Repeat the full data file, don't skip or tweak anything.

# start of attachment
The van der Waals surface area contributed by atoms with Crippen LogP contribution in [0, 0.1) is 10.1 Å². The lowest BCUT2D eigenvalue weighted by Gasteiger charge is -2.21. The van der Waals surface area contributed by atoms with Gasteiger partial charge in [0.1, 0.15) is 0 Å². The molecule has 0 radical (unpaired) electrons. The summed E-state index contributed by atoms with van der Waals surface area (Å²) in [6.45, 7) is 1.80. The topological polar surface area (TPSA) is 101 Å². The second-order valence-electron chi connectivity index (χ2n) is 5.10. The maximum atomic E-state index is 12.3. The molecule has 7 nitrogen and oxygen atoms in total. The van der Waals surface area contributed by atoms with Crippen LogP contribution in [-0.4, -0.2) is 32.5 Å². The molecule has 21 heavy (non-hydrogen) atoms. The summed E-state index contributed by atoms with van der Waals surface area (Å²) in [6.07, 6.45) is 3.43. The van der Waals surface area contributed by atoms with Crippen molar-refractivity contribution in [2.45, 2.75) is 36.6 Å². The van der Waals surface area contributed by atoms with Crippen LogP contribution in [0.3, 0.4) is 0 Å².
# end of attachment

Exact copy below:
The van der Waals surface area contributed by atoms with Crippen LogP contribution in [0, 0.1) is 10.1 Å². The lowest BCUT2D eigenvalue weighted by Gasteiger charge is -2.21. The van der Waals surface area contributed by atoms with Gasteiger partial charge in [0.1, 0.15) is 0 Å². The molecule has 0 radical (unpaired) electrons. The summed E-state index contributed by atoms with van der Waals surface area (Å²) in [6.45, 7) is 1.80. The topological polar surface area (TPSA) is 101 Å². The second-order valence-electron chi connectivity index (χ2n) is 5.10. The maximum atomic E-state index is 12.3. The molecule has 7 nitrogen and oxygen atoms in total. The van der Waals surface area contributed by atoms with Crippen LogP contribution in [-0.4, -0.2) is 32.5 Å². The molecule has 21 heavy (non-hydrogen) atoms. The summed E-state index contributed by atoms with van der Waals surface area (Å²) in [6.07, 6.45) is 3.43. The van der Waals surface area contributed by atoms with Crippen molar-refractivity contribution in [2.45, 2.75) is 36.6 Å². The van der Waals surface area contributed by atoms with Crippen LogP contribution in [0.3, 0.4) is 0 Å².